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Monday, October 18, 2021

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Eighty highly accomplished masters and doctoral students received a total of $1.5 million in research fellowships from SDSU Graduate and Research Affairs for the 2020-21 academic year. Eighty highly accomplished masters and doctoral students received a total of $1.5 million in research fellowships from SDSU Graduate and Research Affairs for the 2020-21 academic year.
 


$1.5 Million in Research Stipends for High Achieving Masters and Doctoral Students

The fellowships supplement external funding to support 80 highly accomplished research scholars.
By Padma Nagappan
 

When Petrona Gregorio-Pascual was selected to receive a 2020-21 University Graduate Fellowship (UGF) from San Diego State University, it released her from having to seek teaching opportunities and other sources of funding to continue her research.
 
“The UGF funding helped me stay focused on what’s important — my research and academic courses,” Gregorio-Pascual said. “As a first-generation graduate student I encountered multiple barriers, among them funding issues, so I’m personally grateful for the financial support I received through SDSU’s graduate fellowship.”
 
The third-year doctoral candidate in public health is among 30 Ph.D students who received fellowships of $25,000 from the university’s internal funding. Combined with health insurance benefits, the fellowships provide a total of $1 million annually. 
 
Now in its fourth year, the institutional funding for Graduate and Research Affairs supplements external funding doctoral students receive.  
 
In addition, an inaugural cohort of 50 masters’ students received $10,000 each in research scholarships, for a total of $500,000, which will cover their tuition in full.
 
Highly accomplished research scholars
 
“The awardees are very impressive in what they’ve accomplished so far in their career,” said Ed Balsdon, interim dean of graduate studies. “These students have excellent accomplishments, and they’re high achievers with very high GPAs harking back to their undergrad days.”

His office received about 120 nominations for master’s students and about 75 nominations for Ph.D students, evaluated by a committee of faculty drawn from different colleges. A scoring rubric looks at student accomplishments and evidence of potential for a highly productive research career in their fields, based on the nomination recommendations submitted by faculty mentors.

The fellowships for joint doctoral program students represent SDSU’s commitment to Ph.D training, Balsdon said. 

“SDSU is very committed to graduate research training. We rely a lot on external grants, our students do teach as teaching assistants, and we also have this institutional funding which shores up these programs,” Balsdon said.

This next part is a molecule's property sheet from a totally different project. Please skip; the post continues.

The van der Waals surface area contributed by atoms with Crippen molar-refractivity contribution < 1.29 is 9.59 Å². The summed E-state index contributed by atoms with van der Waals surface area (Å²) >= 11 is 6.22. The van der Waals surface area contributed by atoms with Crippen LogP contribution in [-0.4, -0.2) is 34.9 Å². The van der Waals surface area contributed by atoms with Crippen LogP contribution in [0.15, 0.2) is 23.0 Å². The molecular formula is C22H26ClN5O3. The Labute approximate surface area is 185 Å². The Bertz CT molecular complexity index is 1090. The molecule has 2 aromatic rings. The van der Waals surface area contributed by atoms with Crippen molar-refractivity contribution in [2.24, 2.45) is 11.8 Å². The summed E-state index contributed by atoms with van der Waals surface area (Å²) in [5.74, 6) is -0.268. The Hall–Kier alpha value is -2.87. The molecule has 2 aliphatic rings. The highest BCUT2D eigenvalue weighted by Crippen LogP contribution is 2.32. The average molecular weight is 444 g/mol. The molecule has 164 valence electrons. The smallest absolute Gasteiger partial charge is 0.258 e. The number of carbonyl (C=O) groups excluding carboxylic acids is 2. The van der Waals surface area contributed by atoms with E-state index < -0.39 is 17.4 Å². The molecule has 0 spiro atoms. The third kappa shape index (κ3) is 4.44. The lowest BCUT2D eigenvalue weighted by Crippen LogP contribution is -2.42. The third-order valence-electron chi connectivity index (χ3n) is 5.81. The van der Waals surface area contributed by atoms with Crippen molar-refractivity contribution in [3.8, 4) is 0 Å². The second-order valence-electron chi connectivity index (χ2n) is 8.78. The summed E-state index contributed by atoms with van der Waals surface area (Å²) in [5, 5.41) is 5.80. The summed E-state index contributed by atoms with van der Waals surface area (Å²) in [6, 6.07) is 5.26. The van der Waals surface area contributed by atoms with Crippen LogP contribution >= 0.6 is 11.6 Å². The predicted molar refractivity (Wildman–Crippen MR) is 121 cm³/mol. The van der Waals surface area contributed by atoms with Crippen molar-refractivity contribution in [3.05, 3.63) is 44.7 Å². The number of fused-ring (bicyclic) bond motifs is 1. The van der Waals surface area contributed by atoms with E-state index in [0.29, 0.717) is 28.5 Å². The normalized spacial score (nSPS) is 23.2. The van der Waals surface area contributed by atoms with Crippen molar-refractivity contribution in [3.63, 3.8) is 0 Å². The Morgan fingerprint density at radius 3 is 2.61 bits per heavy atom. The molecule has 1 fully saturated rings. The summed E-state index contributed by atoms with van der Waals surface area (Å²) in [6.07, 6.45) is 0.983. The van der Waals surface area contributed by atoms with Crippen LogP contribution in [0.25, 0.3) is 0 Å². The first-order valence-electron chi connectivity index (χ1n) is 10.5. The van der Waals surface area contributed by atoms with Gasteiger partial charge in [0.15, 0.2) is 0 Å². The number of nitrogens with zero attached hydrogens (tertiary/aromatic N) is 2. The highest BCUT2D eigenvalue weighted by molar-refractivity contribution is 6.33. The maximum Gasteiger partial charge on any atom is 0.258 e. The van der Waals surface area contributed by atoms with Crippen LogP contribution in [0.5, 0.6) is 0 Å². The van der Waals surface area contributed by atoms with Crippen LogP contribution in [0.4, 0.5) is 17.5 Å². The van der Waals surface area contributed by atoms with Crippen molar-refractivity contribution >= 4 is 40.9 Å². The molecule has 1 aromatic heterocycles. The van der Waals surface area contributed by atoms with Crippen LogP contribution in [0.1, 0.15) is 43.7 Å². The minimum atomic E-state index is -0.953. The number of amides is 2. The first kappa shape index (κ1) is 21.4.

“One distinctive feature of our joint Ph.D programs is having students conduct research early in their careers, often from their undergrad days, even coming into the program with papers published as co-authors. Our philosophy is to get them involved in research as early as possible.” 

The university's five-year strategic plan, "We Rise We Defy: Transcending Borders, Transforming Lives," emphasizes SDSU’s commitment to becoming a doctoral university by developing infrastructure and resources that enable research activity to grow while continuing to support excellence in teaching.

Boon for timely completion

The funding also helps students graduate on time, said Temesgen Garoma, interim associate dean for graduate studies and research in the College of Engineering.

“The average time to degree for our doctoral students is about five years, but the duration of most grants is less than five years. This funding fills the gap and enables students to complete their degree on time,” Garoma said. “The master’s research scholarship that began this year has been a boon for our graduate students. Typically master’s students have jobs as teaching assistants or sometimes off campus. This fellowship will help them focus more on their research.”

In engineering, the joint doctoral program has grown to 54 students in fall 2020 from 49 the previous year. 

Six doctoral students and nine masters’ students from the college were selected for fellowships this year.

“This funding is crucial for our master’s and doctoral students, especially as our enrollment has doubled in recent years,” Garoma said. “This will help us recruit and retain highly qualified students.” 

Removes funding hurdles `

In the School of Speech, Language, and Hearing Sciences (SLHS) in the College of Health and Human Services, one of the biggest hurdles is securing funding for students in SDSU’s joint doctoral program in language and communicative disorders with the University of California San Diego. 

While some faculty can support them through their grants, this is not always the case. The school needs to ascertain funding through five years which can be challenging, especially if the faculty mentors are early career and have limited grant funding themselves. This is where the SDSU graduate fellowships make a huge difference.

“I’ve turned away amazing candidates because I can’t guarantee five years of funding,” said Tracy Love,  SLHS director. “Our Ph.D. program is ranked 7th in the nation by the National Research Council. We serve such an important need because there is a shortage of clinically trained and aware faculty in speech, language, and hearing sciences. We only accept a maximum of five students a year and the UGF is an essential source of funding.”